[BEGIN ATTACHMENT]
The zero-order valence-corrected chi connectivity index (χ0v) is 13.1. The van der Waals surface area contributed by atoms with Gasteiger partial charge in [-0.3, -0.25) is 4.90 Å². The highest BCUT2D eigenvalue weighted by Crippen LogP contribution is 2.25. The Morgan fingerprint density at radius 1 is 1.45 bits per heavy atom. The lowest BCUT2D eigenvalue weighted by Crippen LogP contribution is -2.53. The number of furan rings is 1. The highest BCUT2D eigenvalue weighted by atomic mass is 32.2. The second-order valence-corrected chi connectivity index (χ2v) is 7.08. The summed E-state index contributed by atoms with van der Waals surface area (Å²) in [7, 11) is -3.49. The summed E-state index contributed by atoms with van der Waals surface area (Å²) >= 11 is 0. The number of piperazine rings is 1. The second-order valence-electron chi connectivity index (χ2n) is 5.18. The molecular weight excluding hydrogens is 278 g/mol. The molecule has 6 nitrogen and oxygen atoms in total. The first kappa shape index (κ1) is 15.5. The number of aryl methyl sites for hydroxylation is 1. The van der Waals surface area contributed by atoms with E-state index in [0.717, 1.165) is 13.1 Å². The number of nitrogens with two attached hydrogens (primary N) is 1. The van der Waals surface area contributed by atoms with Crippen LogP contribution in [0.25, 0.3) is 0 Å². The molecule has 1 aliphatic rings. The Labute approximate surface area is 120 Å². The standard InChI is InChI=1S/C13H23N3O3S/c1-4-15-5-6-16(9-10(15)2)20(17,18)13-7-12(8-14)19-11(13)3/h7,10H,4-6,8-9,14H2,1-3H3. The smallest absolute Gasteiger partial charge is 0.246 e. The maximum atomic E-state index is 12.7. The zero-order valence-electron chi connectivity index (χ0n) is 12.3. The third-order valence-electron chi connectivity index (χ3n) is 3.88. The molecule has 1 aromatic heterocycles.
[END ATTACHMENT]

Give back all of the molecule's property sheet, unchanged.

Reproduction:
The zero-order valence-corrected chi connectivity index (χ0v) is 13.1. The van der Waals surface area contributed by atoms with Gasteiger partial charge in [-0.3, -0.25) is 4.90 Å². The highest BCUT2D eigenvalue weighted by Crippen LogP contribution is 2.25. The Morgan fingerprint density at radius 1 is 1.45 bits per heavy atom. The lowest BCUT2D eigenvalue weighted by Crippen LogP contribution is -2.53. The number of furan rings is 1. The highest BCUT2D eigenvalue weighted by atomic mass is 32.2. The second-order valence-corrected chi connectivity index (χ2v) is 7.08. The summed E-state index contributed by atoms with van der Waals surface area (Å²) in [7, 11) is -3.49. The summed E-state index contributed by atoms with van der Waals surface area (Å²) >= 11 is 0. The number of piperazine rings is 1. The second-order valence-electron chi connectivity index (χ2n) is 5.18. The molecular weight excluding hydrogens is 278 g/mol. The molecule has 6 nitrogen and oxygen atoms in total. The first kappa shape index (κ1) is 15.5. The number of aryl methyl sites for hydroxylation is 1. The van der Waals surface area contributed by atoms with E-state index in [0.717, 1.165) is 13.1 Å². The number of nitrogens with two attached hydrogens (primary N) is 1. The van der Waals surface area contributed by atoms with Crippen LogP contribution in [0.25, 0.3) is 0 Å². The molecule has 1 aliphatic rings. The Labute approximate surface area is 120 Å². The standard InChI is InChI=1S/C13H23N3O3S/c1-4-15-5-6-16(9-10(15)2)20(17,18)13-7-12(8-14)19-11(13)3/h7,10H,4-6,8-9,14H2,1-3H3. The smallest absolute Gasteiger partial charge is 0.246 e. The maximum atomic E-state index is 12.7. The zero-order valence-electron chi connectivity index (χ0n) is 12.3. The third-order valence-electron chi connectivity index (χ3n) is 3.88. The molecule has 1 aromatic heterocycles.